A few years ago, astronauts first ate lettuce grown on the International Space Station (ISS),media New Atlas reported. It has now been determined that the nutritional value of “space lettuce” is at least as good as the likeplants grown on Earth. Between 2014 and 2016, the red-leafed lettuce “Outredgeous” plant grew on the International Space Station for 33 to 56 days, in NASA’s Veggie zero-gravity greenhouse. Among other things, the setup includes LED planting lights and automatic watering systems.
When the three astronauts each ate several leaves, the rest of the crops were frozen and transported back to Earth. Scientists at the Kennedy Space Center conducted chemical and biological analysis of it and compared it to Outredgeous, a red leaf lettuce grown by the center’s laboratory during the same period. The growth conditions of the “Earth lettuce” match the temperature, carbon dioxide level and humidity in the Veggie greenhouse.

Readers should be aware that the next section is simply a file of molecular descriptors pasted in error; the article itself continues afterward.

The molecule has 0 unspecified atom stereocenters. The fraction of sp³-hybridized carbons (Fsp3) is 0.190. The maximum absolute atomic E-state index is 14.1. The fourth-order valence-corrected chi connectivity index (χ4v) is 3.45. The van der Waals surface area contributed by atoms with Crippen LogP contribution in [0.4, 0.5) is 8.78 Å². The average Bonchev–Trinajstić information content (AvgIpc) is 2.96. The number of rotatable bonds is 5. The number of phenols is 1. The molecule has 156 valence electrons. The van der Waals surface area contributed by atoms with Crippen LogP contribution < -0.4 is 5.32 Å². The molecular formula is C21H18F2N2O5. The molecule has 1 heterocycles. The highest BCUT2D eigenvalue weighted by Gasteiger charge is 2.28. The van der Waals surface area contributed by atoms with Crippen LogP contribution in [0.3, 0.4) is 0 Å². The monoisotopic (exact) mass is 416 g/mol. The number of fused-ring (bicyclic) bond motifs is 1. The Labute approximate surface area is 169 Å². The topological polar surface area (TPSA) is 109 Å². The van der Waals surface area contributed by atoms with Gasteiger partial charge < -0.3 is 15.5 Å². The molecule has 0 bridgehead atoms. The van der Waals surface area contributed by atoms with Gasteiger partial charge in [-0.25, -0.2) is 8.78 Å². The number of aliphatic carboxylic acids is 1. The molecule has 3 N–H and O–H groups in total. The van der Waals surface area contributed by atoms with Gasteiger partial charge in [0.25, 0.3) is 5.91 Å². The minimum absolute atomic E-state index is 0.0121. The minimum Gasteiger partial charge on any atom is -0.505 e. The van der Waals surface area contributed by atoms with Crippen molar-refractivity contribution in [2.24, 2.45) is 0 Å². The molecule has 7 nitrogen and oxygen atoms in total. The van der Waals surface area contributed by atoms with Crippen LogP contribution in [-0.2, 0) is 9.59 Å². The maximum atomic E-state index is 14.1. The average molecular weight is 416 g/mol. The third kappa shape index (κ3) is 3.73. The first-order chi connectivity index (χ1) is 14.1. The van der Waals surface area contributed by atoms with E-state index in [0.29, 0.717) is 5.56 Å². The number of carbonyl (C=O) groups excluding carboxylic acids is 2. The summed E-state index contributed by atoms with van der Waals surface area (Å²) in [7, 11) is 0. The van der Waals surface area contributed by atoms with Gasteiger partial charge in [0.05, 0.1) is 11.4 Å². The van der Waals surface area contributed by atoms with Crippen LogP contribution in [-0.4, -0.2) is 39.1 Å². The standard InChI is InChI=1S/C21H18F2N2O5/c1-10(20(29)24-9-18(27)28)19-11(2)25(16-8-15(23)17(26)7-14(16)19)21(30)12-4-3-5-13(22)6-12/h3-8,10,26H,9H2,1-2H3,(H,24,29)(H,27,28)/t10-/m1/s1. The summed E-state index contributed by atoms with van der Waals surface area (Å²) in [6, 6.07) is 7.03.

Overall, scientists found that the earth and ISS plants are very similar in composition. In some cases, however, space lettuce is actually rich in potassium, sodium, phosphorus, sulfur and zinc. It also contains higher levels of phenolic substances, which have been shown to be antiviral, anti-cancer and anti-inflammatory.
Interestingly, the diversity and homogeneity of the microbes present in the two groups of plants were similar – assuming that the types of organisms in ISS lettuce were reduced. Importantly, no harmful bacteria (such as E. coli or salmonella) have been found on any plant. Therefore, based on these and other findings, space dates are considered edible (and safe).
“The International Space Station is serving as a test ingester for future long-term missions, and these types of crop growth tests are helping to expand the number of candidates that can grow effectively in microgravity,” said study co-author Dr. Gioia Massa of the Kennedy Space Center. Future tests will look at other types of leafy crops, as well as fruits and vegetables such as peppers and tomatoes, to help provide fresh produce to the astronauts’ diet. “
The paper was recently published in the journal Frontiers in Plant Science.